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How Slow Can You Go? Sysbench Comparisons – Memory

stevee@AMDA8 ~ $ sudo sysbench --test=mutex --memory-oper=read run
[sudo] password for stevee:
sysbench 0.4.12: multi-threaded system evaluation benchmark

Running the test with following options:
Number of threads: 1

Doing mutex performance test
Threads started!
Done.
Test execution summary:
total time: 0.0071s
total number of events: 1
total time taken by event execution: 0.0066
per-request statistics:
min: 6.57ms
avg: 6.57ms
max: 6.57ms
approx. 95 percentile: 10000000.00ms

Threads fairness:
events (avg/stddev): 1.0000/0.00
execution time (avg/stddev): 0.0066/0.00

stevee@AMDA8 ~ $ sudo sysbench --test=mutex --memory-oper=write run
sysbench 0.4.12: multi-threaded system evaluation benchmark

Running the test with following options:
Number of threads: 1

Doing mutex performance test
Threads started!
Done.
Test execution summary:
total time: 0.0086s
total number of events: 1
total time taken by event execution: 0.0080
per-request statistics:
min: 8.01ms
avg: 8.01ms
max: 8.01ms
approx. 95 percentile: 10000000.00ms

Threads fairness:
events (avg/stddev): 1.0000/0.00
execution time (avg/stddev): 0.0080/0.00

stevee@hpmint ~ $ sudo sysbench --test=mutex --memory-oper=read run
sysbench 0.4.12: multi-threaded system evaluation benchmark

Running the test with following options:
Number of threads: 1

Doing mutex performance test
Threads started!
Done.
Test execution summary:
total time: 0.0117s
total number of events: 1
total time taken by event execution: 0.0112
per-request statistics:
min: 11.21ms
avg: 11.21ms
max: 11.21ms
approx. 95 percentile: 10000000.00ms

Threads fairness:
events (avg/stddev): 1.0000/0.00
execution time (avg/stddev): 0.0112/0.00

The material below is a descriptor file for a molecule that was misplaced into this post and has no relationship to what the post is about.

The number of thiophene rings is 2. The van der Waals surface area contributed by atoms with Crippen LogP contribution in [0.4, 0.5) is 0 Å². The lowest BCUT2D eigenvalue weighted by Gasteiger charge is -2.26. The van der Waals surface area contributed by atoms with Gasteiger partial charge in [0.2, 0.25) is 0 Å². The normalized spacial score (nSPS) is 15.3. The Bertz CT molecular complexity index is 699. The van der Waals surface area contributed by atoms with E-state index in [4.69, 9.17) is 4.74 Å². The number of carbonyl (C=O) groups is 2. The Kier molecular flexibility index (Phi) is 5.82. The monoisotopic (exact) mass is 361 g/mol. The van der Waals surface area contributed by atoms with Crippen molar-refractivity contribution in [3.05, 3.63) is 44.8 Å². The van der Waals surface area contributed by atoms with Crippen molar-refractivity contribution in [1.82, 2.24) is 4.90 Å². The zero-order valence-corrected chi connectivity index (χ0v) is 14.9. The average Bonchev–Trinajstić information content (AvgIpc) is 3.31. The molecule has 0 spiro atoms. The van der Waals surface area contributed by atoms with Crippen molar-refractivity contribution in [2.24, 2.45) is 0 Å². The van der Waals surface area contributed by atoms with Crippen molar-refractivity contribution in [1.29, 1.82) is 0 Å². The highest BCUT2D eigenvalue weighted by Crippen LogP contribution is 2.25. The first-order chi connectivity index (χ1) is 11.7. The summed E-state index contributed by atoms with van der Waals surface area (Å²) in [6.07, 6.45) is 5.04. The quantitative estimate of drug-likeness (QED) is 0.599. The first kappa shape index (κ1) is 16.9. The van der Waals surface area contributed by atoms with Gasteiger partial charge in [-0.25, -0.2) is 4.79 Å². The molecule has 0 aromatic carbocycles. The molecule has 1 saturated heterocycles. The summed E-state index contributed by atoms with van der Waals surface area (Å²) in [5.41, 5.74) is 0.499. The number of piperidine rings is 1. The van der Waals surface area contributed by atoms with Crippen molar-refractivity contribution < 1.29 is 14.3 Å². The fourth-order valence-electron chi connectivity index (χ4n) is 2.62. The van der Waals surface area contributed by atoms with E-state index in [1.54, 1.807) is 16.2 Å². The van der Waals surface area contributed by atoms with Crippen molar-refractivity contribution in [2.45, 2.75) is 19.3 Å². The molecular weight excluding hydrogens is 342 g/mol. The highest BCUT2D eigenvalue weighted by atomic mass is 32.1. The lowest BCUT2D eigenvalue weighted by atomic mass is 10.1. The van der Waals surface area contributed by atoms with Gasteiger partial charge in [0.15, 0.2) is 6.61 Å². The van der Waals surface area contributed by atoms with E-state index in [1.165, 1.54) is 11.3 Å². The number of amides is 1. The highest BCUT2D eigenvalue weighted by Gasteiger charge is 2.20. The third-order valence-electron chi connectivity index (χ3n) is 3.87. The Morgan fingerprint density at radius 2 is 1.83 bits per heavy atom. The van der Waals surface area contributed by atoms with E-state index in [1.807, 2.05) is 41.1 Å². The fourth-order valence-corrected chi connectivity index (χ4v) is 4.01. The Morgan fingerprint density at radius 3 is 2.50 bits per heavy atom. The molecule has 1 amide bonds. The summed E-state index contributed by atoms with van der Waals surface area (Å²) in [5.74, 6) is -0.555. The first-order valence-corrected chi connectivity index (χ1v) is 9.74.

stevee@hpmint ~ $ sudo sysbench --test=mutex --memory-oper=write run
sysbench 0.4.12: multi-threaded system evaluation benchmark

Running the test with following options:
Number of threads: 1

Doing mutex performance test
Threads started!
Done.
Test execution summary:
total time: 0.0116s
total number of events: 1
total time taken by event execution: 0.0108
per-request statistics:
min: 10.81ms
avg: 10.81ms
max: 10.81ms
approx. 95 percentile: 10000000.00ms

Threads fairness:
events (avg/stddev): 1.0000/0.00
execution time (avg/stddev): 0.0108/0.00

stevee@DELLMINT ~ $ sudo sysbench --test=mutex --memory-oper=read run
[sudo] password for stevee:
sysbench 0.4.12: multi-threaded system evaluation benchmark

Running the test with following options:
Number of threads: 1

Doing mutex performance test
Threads started!
Done.
Test execution summary:
total time: 0.0111s
total number of events: 1
total time taken by event execution: 0.0103
per-request statistics:
min: 10.34ms
avg: 10.34ms
max: 10.34ms
approx. 95 percentile: 10000000.00ms

Threads fairness:
events (avg/stddev): 1.0000/0.00
execution time (avg/stddev): 0.0103/0.00

stevee@DELLMINT ~ $ sudo sysbench --test=mutex --memory-oper=write run
sysbench 0.4.12: multi-threaded system evaluation benchmark

Running the test with following options:
Number of threads: 1

Doing mutex performance test
Threads started!
Done.
Test execution summary: